A Persian Cafe, Edward Lord Weeks

Wednesday, 31 July 2013

Global Warming: the ethics of government action

AN: I've recently been reading Michael Huemer's The Problem of Political Authority. This may be viewed as an attempt at channelling Huemer.

Global warming is frequently cited as a global problem requiring some type of global government as a solution. I attack the moral reasoning behind this kind of claim by providing a number of conditions, all of which must hold for government action to reduce global warming to be justified. I then demonstrate that, even with generous assumptions, a number of these conditions remain at best uncertain and most likely unmet.

1: Global warming is or appears to be likely to happen in the future.
2: The global warming set to happen will have negative consequences significantly outweighing any positive consequnces.
 3: The proposed action will actually reduce global warming.
4: The costs of the proposed action are less than the net cost of the global warming they would prevent.
5: There are no feasible alternative solutions which are preferable in moral and economic terms.
6: We should not expect to develop any new and economically/morally preferable solutions within the next few years.

For the sake of argument, we shall take condition #1 to be true. Personally I am somewhat sceptical of this, but it is controversial and I can demonstrate that government action is unjustified even if I accept it as a premise.

Condition #2 is highly debatable. Svante Arrhenius, the first person to propose that industrialisation would lead to higher CO2 emissions, which would in turn cause global warming, saw it as a good thing. There are vast amounts of land which are useless for farming, which would (if the world warmed up) become more useful. Existing farming areas would benefit from longer growing seasons. There would be fewer deaths from diseases which prosper in cold times. Moreover, there are problems which have nothing whatsoever to do with the science of it; for example, discount rates. The IPCC has estimated net global losses at 1-5% of global GDP with 4 degrees Celsius of global warming. Given that this is over a period of 50-100 years, during which time we might reasonably expect global GDP to increase between fourfold and tenfold (compound growth at a global mean of 3.5% implies a doubling of GDP roughly every twenty years), is the loss of 5% growth really worrying enough to justify coercive action?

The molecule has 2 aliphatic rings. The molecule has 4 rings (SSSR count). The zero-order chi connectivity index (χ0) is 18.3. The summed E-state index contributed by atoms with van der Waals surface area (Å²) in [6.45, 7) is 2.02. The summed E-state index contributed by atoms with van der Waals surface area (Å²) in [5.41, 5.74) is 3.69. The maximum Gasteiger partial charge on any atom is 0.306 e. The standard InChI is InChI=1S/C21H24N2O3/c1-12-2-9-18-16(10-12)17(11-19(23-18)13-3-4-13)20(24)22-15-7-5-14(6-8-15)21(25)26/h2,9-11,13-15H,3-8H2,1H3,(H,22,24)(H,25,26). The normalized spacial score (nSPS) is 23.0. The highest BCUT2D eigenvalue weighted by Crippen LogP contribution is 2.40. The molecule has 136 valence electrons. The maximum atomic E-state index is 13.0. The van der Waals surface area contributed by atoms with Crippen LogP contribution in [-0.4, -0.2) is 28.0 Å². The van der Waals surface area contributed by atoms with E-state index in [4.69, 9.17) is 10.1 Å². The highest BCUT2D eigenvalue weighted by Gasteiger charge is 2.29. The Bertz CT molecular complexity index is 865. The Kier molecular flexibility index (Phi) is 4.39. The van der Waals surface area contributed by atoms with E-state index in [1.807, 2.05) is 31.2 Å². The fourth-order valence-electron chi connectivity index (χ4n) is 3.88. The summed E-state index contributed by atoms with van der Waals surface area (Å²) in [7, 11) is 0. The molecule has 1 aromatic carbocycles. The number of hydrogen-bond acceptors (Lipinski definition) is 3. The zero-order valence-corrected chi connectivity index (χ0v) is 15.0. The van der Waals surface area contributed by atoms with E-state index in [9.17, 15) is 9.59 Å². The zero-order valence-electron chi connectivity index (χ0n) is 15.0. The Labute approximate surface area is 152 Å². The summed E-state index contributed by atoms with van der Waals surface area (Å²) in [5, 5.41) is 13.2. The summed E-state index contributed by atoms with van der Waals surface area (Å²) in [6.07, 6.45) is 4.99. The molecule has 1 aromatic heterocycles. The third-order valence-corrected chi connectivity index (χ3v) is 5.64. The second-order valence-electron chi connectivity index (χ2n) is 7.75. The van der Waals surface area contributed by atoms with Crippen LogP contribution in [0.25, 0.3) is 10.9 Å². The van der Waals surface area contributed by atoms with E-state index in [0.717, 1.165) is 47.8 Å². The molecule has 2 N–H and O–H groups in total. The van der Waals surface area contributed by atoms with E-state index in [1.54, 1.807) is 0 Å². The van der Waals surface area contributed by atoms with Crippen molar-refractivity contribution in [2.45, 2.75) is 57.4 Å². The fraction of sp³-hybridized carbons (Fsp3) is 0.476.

Condition #3 obviously depends upon the specific legislation. When I first planned this post, I assumed that it would basically be true for all proposed measures, and not having enough relevant knowledge myself I will accept it for the sake of argument. However, I will point readers to this, which suggests that programs to reduce CO2 emissions are unlikely to greatly affect global warming much - the claim is that, even if all industrialised nations reduced their emissions by 100%, this would avert at most 0.352 degrees C of global warming by 2100 AD.

One of the last acts of the previous government of the UK was to pass a bill requiring that the UK cut its CO2 emissions to 10% of their level in 1990 (edit, 20/03/14: re-reading this, I decided to have a look at the bill and it seems I was confusing the Energy Act 2010 with the Climate Change Act 2008, which demands an 80% - not 90%, but in the same region - cut in various greenhouse gases, CO2 among them. I suppose the lesson is, "Always check your sources."). It seems highly implausible that this would not entail a significant reduction in the GDP of the UK. Given that the costs are unlikely to exceed 5% of GDP (see above) it seems at best highly uncertain that the benefits of such a policy will outweigh the costs. Given that coercion is being used to enforce these policies, it does not seem unreasonable to demand a high level of confidence that the benefits exceed the costs, and it does not seem that we have this. Of course, this is only one piece of legislation, but it is hardly unrepresentative of what is being advocated.

There are a number of reasons to believe that condition #5 is likely to be false. There may well be an Environmental Kuznets Curve; fracking allows us to meet energy needs without contributing to global warming; geoengineering could provide a (relatively) cheap and easy solution...

Finally, condition #6. Perhaps this merits a brief defence. Global warming is a long-run problem - most of its effects are unlikely to hit for decades. Given that, if there is a substantial chance that, within a reasonably short time period - say, the next ten to fifteen years - we will develop a far more efficient way of reducing global warming, it makes sense to leave off for now and enjoy the blessings of greater industrialisation, and then focus our efforts on using those technologies when they become available.

First, note that solar panels are becoming ever cheaper, and within a few years will be profitable even without subsidies (HT Noahpinion). Second, far be it from me to attempt predicting the future, but given how much is currently being spent upon measures to combat climate change one would expect some kind of innovation to be coming out of it. That is, assuming this is a genuine attempt to avert a genuine problem and not simply a massive scheme of political patronage.

To conclude, even if global warming is happening, due to the massive timescale and corresponding uncertainty, it is sensible to conclude that coercive action to prevent or reduce it is not justified.

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